“For a moment, or a second, the pinched expressions of the cynical, world-weary, throat-cutting, miserable bastards we’ve all had to become disappears, when we’re confronted with something as simple as a plate of food.”
Anthony Bourdain, from his classic culinary memoir, Kitchen Confidential: Adventures in the Culinary Underbelly.

Our Top Non-Fiction Bestsellers of 2018

  • The Subtle Art of Not Giving a F*ck by Mark Manson
  • Educated by Tara Westover
  • 12 Rules for Life by Jordan Peterson
  • Sapiens by Yuval Noah Harari
  • Kitchen Confidential by Anthony Bourdain
  • Forgiveness by Mark Sakamoto
  • The Inconvenient Indian by Thomas King
  • The Hidden Life of Trees by Peter Wohlleben
  • Becoming by Michelle Obama
  • A Matter of Confidence by Rob Shaw and Richard Zussman

verytrulyviolet  asked:

Hi!! I just wanted to see if you have any received for some of your favorite books? You have such a wonderful writing style and I assume it must come in some small part from the influence of great works. 😊 (doing this publicly so more can benefit from your awesomeness)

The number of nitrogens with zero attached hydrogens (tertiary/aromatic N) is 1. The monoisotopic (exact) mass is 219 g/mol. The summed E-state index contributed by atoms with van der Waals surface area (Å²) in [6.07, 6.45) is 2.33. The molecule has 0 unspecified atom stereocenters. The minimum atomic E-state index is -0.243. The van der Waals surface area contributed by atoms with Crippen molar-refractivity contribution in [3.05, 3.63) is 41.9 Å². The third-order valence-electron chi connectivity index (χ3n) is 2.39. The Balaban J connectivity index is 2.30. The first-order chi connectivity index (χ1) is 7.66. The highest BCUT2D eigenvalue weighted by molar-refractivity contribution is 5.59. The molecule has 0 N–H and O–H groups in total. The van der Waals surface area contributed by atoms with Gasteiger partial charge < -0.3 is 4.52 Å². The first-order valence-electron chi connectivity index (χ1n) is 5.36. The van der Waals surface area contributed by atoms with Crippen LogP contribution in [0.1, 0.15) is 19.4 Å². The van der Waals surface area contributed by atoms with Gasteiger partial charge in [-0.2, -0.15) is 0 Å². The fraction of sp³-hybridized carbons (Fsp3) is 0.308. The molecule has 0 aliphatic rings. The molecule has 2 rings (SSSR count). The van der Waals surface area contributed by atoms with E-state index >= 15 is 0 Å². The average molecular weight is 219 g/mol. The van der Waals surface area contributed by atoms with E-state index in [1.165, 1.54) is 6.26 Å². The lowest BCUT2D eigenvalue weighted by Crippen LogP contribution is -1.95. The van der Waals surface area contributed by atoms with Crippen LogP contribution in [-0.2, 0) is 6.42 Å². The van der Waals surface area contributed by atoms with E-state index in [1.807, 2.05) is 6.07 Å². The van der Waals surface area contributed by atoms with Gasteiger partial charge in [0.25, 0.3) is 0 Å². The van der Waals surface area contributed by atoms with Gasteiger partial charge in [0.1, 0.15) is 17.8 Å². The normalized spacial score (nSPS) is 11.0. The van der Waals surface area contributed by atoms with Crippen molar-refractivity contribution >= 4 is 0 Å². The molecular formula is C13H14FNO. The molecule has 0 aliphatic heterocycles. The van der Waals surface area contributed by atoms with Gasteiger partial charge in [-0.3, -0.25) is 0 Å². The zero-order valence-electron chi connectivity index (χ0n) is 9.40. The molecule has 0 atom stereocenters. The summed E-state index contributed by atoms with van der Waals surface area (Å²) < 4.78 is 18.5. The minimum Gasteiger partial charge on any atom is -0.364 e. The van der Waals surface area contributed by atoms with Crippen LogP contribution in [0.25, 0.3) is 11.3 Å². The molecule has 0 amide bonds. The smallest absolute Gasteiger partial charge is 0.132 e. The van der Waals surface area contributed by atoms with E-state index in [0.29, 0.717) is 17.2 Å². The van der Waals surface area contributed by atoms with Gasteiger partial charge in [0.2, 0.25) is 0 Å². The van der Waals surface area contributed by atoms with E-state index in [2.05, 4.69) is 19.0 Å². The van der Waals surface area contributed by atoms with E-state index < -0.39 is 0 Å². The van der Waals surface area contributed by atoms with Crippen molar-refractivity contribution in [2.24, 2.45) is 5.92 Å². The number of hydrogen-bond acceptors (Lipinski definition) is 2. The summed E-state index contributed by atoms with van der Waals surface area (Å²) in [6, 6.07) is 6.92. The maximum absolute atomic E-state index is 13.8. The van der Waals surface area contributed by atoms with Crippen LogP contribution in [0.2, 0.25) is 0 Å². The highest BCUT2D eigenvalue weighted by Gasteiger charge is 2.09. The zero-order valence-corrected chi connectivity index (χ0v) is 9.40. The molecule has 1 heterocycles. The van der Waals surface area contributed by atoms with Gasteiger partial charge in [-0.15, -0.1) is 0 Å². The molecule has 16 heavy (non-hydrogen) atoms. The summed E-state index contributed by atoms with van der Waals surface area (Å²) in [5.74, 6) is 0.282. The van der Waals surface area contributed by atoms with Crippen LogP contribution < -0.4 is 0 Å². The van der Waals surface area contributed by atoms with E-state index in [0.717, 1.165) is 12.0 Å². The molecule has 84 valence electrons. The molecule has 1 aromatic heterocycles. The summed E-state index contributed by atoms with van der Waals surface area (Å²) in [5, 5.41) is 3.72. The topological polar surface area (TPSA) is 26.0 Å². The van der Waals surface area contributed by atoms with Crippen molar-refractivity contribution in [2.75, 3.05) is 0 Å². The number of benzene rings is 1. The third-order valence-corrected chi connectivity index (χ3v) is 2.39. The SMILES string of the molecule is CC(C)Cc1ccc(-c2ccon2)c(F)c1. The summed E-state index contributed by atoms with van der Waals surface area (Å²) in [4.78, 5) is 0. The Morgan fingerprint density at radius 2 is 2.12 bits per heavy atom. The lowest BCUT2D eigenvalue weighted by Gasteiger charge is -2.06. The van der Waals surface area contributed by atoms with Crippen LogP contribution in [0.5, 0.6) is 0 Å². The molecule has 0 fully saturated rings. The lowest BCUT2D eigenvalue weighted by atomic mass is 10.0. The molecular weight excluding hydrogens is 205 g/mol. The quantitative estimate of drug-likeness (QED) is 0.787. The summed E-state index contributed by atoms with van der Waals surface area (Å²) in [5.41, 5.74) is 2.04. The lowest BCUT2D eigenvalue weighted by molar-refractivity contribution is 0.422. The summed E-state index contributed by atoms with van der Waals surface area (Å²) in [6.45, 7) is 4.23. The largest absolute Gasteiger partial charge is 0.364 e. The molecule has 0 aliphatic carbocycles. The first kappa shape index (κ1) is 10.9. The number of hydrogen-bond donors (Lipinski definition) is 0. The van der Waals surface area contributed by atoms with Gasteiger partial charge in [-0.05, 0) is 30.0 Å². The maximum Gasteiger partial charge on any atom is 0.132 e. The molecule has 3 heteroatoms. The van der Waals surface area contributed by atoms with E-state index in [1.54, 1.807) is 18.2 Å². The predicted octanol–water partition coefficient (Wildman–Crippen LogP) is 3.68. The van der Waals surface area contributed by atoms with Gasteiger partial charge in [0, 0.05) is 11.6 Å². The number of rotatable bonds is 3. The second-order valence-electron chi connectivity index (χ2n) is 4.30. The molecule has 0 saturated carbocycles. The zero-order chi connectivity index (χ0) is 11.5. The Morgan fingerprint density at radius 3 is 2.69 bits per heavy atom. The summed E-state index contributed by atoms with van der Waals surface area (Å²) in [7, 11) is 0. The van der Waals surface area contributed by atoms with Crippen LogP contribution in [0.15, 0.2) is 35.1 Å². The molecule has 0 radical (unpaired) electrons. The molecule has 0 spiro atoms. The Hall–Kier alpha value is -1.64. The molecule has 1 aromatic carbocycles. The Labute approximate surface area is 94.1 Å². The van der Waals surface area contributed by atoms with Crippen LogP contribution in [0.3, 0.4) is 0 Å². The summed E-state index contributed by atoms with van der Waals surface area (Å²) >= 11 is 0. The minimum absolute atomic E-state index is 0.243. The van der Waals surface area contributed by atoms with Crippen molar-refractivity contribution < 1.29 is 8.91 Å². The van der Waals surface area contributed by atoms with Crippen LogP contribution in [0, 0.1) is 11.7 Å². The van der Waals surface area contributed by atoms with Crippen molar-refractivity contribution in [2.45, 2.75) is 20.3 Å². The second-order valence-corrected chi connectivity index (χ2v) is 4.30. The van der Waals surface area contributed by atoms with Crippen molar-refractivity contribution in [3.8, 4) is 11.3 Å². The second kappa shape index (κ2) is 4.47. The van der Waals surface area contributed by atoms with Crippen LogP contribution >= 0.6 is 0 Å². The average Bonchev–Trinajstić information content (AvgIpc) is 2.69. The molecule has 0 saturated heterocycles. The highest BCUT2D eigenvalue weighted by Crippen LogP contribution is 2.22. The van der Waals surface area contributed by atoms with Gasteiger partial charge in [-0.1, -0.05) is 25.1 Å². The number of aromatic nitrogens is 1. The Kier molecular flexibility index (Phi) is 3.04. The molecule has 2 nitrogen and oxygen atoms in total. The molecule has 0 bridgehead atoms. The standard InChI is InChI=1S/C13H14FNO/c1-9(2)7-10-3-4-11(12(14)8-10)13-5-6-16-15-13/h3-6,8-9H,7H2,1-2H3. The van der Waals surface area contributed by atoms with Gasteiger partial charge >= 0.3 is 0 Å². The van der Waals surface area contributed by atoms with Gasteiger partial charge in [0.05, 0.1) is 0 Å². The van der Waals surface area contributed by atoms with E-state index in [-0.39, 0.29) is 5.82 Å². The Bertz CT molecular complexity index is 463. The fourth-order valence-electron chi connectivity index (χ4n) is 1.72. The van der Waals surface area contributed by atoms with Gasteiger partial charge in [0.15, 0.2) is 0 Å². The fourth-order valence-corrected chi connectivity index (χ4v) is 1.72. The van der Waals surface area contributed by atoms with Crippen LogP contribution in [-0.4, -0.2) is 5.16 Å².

*cracks knuckles* Okay, girl. You know this was a big-ass deal for me. So time to throw some books at you. I kind of categorised them into how (I think) they’ve influenced my writing style. I hope that helps!

Heavy-handed prose, time-fractured narratives:

  • The God of Small Things by Arundhati Roy. The first book that I read that made me think, geez, how long did she take to write this? Every freaking sentence is PACKED.WITH.MEANING.
  • Bring Up The Bodies by Hilary Mantel. Sequel to Wolf Hall, both are about Thomas Cromwell, Henry VIII’s Master Secretary. It is muscular, evocative, spare prose. Just blindingly brilliant. (Avoid if you don’t care much about the Tudors.)

World-building, setting and aesthetic:

  • American Gods by Neil Gaiman. Actually just anything by Neil Gaiman. But this particular book is any mythology-obsessed kid’s DREAM, as well as a powerful reflection on America.
  • The Secret History by Donna Tartt. Listen. Nothing rivals the incredible world of Classics and college created by Tartt here. One of the reasons why it remains one of the most moodboarded novels here on Tumblr.
  • The Night Circus by Erin Morgenstern. Did the story live up to the promise of the incredible world of Cirque des Reves? I don’t think so. But the universe that’s been crafted here is pure opulence.
  • Sweetbitter by Stephanie Danler. Anyone who writes a New York restaurant AU ought to read this. It’s a dark, sexy mess but also just so insightful and cutting and immersive.